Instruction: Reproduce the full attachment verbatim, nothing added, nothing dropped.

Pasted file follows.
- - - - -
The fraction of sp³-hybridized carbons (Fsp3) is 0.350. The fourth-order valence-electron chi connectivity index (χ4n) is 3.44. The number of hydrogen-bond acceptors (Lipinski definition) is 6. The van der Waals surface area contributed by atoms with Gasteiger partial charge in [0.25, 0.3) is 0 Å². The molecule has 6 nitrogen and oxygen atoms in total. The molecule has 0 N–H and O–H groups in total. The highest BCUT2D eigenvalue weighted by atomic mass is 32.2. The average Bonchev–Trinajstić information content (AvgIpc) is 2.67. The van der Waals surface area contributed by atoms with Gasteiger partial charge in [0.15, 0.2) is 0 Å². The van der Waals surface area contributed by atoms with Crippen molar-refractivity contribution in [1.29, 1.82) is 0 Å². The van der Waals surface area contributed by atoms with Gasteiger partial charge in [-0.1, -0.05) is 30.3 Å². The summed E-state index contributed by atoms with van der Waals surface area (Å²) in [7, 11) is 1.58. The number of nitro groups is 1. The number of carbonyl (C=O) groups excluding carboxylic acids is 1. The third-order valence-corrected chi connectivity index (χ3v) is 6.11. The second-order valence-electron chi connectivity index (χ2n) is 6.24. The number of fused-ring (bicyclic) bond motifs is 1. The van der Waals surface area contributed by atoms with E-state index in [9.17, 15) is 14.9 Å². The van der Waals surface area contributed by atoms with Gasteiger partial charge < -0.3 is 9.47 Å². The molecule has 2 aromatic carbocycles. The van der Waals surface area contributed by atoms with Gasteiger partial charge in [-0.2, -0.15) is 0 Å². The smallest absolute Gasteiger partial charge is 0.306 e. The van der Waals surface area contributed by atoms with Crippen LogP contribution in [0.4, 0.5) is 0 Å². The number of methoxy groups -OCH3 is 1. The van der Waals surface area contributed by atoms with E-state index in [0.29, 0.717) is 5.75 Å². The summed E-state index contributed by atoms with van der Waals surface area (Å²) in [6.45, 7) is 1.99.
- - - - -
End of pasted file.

The fraction of sp³-hybridized carbons (Fsp3) is 0.350. The fourth-order valence-electron chi connectivity index (χ4n) is 3.44. The number of hydrogen-bond acceptors (Lipinski definition) is 6. The van der Waals surface area contributed by atoms with Gasteiger partial charge in [0.25, 0.3) is 0 Å². The molecule has 6 nitrogen and oxygen atoms in total. The molecule has 0 N–H and O–H groups in total. The highest BCUT2D eigenvalue weighted by atomic mass is 32.2. The average Bonchev–Trinajstić information content (AvgIpc) is 2.67. The van der Waals surface area contributed by atoms with Gasteiger partial charge in [0.15, 0.2) is 0 Å². The van der Waals surface area contributed by atoms with Crippen molar-refractivity contribution in [1.29, 1.82) is 0 Å². The van der Waals surface area contributed by atoms with Gasteiger partial charge in [-0.1, -0.05) is 30.3 Å². The summed E-state index contributed by atoms with van der Waals surface area (Å²) in [7, 11) is 1.58. The number of nitro groups is 1. The number of carbonyl (C=O) groups excluding carboxylic acids is 1. The third-order valence-corrected chi connectivity index (χ3v) is 6.11. The second-order valence-electron chi connectivity index (χ2n) is 6.24. The number of fused-ring (bicyclic) bond motifs is 1. The van der Waals surface area contributed by atoms with E-state index in [9.17, 15) is 14.9 Å². The van der Waals surface area contributed by atoms with Gasteiger partial charge < -0.3 is 9.47 Å². The molecule has 2 aromatic carbocycles. The van der Waals surface area contributed by atoms with Gasteiger partial charge in [-0.2, -0.15) is 0 Å². The smallest absolute Gasteiger partial charge is 0.306 e. The van der Waals surface area contributed by atoms with Crippen LogP contribution in [0.4, 0.5) is 0 Å². The number of methoxy groups -OCH3 is 1. The van der Waals surface area contributed by atoms with E-state index in [0.29, 0.717) is 5.75 Å². The summed E-state index contributed by atoms with van der Waals surface area (Å²) in [6.45, 7) is 1.99.